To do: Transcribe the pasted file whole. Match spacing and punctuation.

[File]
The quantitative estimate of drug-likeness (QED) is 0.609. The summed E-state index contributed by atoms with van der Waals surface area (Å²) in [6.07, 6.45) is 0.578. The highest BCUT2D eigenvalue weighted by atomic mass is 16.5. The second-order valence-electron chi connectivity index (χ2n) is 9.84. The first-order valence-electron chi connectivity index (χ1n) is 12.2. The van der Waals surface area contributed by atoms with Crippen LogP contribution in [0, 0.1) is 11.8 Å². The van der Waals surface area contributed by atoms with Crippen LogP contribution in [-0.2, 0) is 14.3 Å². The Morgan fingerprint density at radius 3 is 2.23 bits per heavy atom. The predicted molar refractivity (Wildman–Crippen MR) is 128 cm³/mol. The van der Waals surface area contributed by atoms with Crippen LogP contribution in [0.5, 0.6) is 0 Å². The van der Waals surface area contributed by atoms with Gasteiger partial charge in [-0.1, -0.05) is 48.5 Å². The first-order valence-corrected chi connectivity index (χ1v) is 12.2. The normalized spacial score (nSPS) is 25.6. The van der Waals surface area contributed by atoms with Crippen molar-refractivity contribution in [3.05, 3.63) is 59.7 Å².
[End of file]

The quantitative estimate of drug-likeness (QED) is 0.609. The summed E-state index contributed by atoms with van der Waals surface area (Å²) in [6.07, 6.45) is 0.578. The highest BCUT2D eigenvalue weighted by atomic mass is 16.5. The second-order valence-electron chi connectivity index (χ2n) is 9.84. The first-order valence-electron chi connectivity index (χ1n) is 12.2. The van der Waals surface area contributed by atoms with Crippen LogP contribution in [0, 0.1) is 11.8 Å². The van der Waals surface area contributed by atoms with Crippen LogP contribution in [-0.2, 0) is 14.3 Å². The Morgan fingerprint density at radius 3 is 2.23 bits per heavy atom. The predicted molar refractivity (Wildman–Crippen MR) is 128 cm³/mol. The van der Waals surface area contributed by atoms with Crippen LogP contribution in [0.5, 0.6) is 0 Å². The van der Waals surface area contributed by atoms with Gasteiger partial charge in [-0.1, -0.05) is 48.5 Å². The first-order valence-corrected chi connectivity index (χ1v) is 12.2. The normalized spacial score (nSPS) is 25.6. The van der Waals surface area contributed by atoms with Crippen molar-refractivity contribution in [3.05, 3.63) is 59.7 Å².